Rob Jackson is proving that he has a nose for game-changing plays.
He did it once again Sunday against the Cleveland Browns, as the outside linebacker's interception just 39 seconds into the third quarter helped turn a 14-10 Cleveland lead at halftime into a 28-7 Washington run to close the game, as the Redskins extended their winning streak to five games with a 38-21 win at Cleveland Browns Stadium.
Jackson had a stat-stuffing game with six tackles, two pass deflections and a sack that caused a fourth-quarter fumble, but his momentum-stealing interception was the talk of the defense after the game.
"Again, Rob Jackson, that dude is just playing out of his mind," linebacker Lorenzo Alexander said. "He's grown as a player, and he's going to continue to get better."
Jackson, who replaced perennial Pro Bowler Brian Orakpo Week 2 vs. the St. Louis Rams after he suffered a season-ending pectoral injury, said his key interception was a read in which Browns quarterback Brandon Weeden, looking for an open receiver across the middle of the field, simply must not have seen him.
"I was in a zone, playing in the middle of the field, and I guess [Weeden] was throwing to somebody behind me," Jackson recalled. "I saw it, jumped up, and caught it."
Jackson returned the interception – his career-best third of the season – to the Cleveland 15-yard line, setting up a three-yard touchdown run by running back Alfred Morris three plays later that would give the Redskins a lead they wouldn't relinquish.
Fellow outside linebacker Ryan Kerrigan said the play "set the tone" for the rest of the second half.
"Rob's playing on fire right now," Kerrigan said. "You can't really ask for better play out of an outside linebacker right now. He makes me want to elevate my game … and he's been such a spark for us."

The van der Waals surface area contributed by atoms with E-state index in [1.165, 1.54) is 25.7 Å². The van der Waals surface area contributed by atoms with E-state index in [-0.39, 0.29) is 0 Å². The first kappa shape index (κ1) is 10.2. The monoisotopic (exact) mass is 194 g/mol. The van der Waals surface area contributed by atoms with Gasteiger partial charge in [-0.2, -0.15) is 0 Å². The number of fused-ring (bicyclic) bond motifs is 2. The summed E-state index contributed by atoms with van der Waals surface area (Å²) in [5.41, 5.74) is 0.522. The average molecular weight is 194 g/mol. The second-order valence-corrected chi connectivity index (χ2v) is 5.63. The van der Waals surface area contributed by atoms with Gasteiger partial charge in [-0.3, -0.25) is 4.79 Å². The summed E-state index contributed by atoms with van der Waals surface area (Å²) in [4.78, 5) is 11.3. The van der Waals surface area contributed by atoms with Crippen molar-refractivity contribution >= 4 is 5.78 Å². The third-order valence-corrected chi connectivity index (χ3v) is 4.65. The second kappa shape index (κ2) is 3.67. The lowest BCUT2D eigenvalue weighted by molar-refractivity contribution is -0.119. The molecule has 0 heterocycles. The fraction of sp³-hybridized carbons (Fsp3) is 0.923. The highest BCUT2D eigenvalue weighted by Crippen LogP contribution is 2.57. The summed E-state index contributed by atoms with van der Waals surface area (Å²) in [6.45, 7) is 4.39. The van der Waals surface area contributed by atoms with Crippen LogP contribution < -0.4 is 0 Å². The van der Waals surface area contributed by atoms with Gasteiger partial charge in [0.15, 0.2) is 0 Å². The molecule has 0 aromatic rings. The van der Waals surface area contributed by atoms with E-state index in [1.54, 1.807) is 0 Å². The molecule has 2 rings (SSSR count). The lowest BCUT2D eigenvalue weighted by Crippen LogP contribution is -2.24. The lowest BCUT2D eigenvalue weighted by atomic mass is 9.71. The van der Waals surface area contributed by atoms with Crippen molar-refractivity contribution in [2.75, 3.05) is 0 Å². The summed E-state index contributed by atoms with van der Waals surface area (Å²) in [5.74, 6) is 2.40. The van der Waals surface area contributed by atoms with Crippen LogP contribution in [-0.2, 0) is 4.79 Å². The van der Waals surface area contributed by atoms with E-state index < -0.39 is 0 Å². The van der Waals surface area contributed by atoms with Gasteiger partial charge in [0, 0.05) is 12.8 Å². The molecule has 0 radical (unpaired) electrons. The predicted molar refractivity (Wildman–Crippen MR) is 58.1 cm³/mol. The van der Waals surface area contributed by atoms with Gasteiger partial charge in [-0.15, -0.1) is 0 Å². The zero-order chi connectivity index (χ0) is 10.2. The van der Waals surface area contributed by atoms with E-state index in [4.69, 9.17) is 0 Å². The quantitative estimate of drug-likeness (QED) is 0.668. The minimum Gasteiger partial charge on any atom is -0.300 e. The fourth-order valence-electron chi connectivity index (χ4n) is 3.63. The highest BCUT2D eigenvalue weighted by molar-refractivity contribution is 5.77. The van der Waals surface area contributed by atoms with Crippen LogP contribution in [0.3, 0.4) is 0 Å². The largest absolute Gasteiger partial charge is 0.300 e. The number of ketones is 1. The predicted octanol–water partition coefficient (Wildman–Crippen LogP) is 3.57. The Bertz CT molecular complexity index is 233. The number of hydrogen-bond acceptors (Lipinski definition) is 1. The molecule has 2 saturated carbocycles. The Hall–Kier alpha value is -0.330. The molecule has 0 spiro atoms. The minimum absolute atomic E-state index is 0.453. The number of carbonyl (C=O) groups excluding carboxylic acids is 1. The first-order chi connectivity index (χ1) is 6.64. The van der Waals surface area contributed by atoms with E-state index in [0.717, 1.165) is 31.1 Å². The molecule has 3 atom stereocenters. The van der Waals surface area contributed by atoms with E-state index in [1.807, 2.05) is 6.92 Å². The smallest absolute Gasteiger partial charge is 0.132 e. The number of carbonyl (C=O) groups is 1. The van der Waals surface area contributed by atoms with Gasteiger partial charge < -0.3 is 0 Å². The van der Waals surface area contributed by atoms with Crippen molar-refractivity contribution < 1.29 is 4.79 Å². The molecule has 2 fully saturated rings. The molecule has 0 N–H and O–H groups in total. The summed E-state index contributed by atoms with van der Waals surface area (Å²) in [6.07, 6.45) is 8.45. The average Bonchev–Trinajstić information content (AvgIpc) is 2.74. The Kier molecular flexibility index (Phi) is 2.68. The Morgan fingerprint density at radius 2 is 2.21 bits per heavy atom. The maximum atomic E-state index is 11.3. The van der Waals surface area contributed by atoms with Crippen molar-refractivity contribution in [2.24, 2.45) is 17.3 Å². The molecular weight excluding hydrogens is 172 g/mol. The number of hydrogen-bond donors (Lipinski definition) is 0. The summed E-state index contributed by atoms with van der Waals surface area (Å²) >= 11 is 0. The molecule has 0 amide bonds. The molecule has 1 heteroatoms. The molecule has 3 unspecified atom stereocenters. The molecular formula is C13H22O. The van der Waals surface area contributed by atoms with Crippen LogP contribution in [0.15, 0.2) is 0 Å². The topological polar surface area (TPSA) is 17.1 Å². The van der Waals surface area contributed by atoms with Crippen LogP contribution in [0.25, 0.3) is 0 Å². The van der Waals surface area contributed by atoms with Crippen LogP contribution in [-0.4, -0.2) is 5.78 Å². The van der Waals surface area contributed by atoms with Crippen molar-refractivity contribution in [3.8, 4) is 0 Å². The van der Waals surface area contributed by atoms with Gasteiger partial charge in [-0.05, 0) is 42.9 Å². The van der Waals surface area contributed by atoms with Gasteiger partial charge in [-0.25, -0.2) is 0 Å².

Kerrigan was a menace for Weeden and the Browns' offense, as well, as he finished with three tackles and batted down two passes. Jackson said he enjoys the back-and-forth nature of playing alongside Kerrigan.
"He sets the standard," Jackson said. "I know if I'm playing on the other side from him, I'm going to have to make plays. I can't be average, I can't be mediocre -- I'm going to have to step my game up and match his intensity. You know, we're just kind of feeding off each other; he makes a big play, I make a big play."
Kerrigan was quick to credit defensive coordinator Jim Haslett for putting him and others in the right position to make plays.
"Collectively, as a defense, everyone's been more accountable," Kerrigan said. "We've executed the calls better, and [Haslett] has been calling great games lately and calling the right blitz at the right time, and we've just been executing. That's been the difference for us."
With playmakers both on offense and defense, the Redskins control their own destiny for a playoff run. But Jackson hopes the defense continues its gradual improvement to be playing at its best come any potential postseason games.
"It feels good," he said. "We're gelling together as a team overall, and I feel like we're just getting started."